Submitted by Ray Cook and Charlotte Wile - September 7, 2000
We have been discussing how to indicate the sections of the body depicted in 1a) below.
The drawing shows the body divided into four areas: the right upper, left upper, right lower, and left lower quadrants.
In the drawing, the vertical dashed line that divides the right and left sides of the body passes through the head, which makes it look like only the right side of the head moves in right upper quadrant movements, and only the left side moves in left upper quadrant movements. However, since this isn't possible, the whole head is included in a movement of either upper quadrant. Similarly, a movement of a lower quadrant includes the whole pelvis.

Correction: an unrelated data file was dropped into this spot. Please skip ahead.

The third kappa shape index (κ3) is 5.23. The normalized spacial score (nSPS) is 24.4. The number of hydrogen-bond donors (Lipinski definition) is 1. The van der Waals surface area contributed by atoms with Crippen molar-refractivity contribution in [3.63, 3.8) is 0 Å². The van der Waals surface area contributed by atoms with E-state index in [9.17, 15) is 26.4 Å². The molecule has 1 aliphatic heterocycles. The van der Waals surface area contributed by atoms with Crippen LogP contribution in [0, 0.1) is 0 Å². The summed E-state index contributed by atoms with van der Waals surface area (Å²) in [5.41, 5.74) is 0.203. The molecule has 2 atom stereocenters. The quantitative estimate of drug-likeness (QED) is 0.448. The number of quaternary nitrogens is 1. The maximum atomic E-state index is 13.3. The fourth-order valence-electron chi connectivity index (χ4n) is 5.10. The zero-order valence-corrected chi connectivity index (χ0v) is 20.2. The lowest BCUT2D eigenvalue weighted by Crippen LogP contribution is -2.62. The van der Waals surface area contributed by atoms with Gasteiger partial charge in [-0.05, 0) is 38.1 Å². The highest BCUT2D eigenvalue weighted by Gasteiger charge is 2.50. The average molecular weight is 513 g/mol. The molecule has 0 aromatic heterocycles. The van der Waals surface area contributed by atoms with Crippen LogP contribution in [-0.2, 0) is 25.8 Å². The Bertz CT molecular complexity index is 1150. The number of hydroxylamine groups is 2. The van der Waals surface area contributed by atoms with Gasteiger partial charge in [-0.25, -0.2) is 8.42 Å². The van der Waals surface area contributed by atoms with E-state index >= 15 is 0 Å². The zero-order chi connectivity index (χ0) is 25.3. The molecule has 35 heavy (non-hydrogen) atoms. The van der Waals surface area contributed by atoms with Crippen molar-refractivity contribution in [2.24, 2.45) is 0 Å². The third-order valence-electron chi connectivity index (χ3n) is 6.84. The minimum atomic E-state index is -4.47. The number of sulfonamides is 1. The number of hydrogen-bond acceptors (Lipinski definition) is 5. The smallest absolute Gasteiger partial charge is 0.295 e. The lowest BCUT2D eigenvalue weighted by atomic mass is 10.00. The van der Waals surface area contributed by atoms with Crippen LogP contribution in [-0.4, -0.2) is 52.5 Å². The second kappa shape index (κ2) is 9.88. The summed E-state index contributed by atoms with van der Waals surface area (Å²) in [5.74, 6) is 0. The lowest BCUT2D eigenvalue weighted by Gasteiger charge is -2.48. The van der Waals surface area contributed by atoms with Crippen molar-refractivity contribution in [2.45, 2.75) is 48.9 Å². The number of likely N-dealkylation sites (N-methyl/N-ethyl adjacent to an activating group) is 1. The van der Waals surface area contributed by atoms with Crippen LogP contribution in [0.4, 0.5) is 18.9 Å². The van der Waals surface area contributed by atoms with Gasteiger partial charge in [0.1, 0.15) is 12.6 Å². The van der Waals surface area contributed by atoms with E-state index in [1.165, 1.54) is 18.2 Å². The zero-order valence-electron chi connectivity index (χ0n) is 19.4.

Presently there are no established indications for such body quadrants. Using the sign for the body-as-a-whole (1b), we have devised three sets of symbols for them (2a-n, 3a-k, 4a-k).
For the preceding signs, the waistline divides the upper and lower body (see 1a). In other words, the upper body consists of the body parts above the waist, and lower body consists of the body parts below the waist. A different dividing line could be indicated by adding body part signs to a body quadrant sign. For instance, in 5a the hip signs are added to show that the upper body includes the whole torso, the arms, and the head. The sign in 5b indicates a body area that includes the right shoulder section (the right upper chest), the head, and the right arm.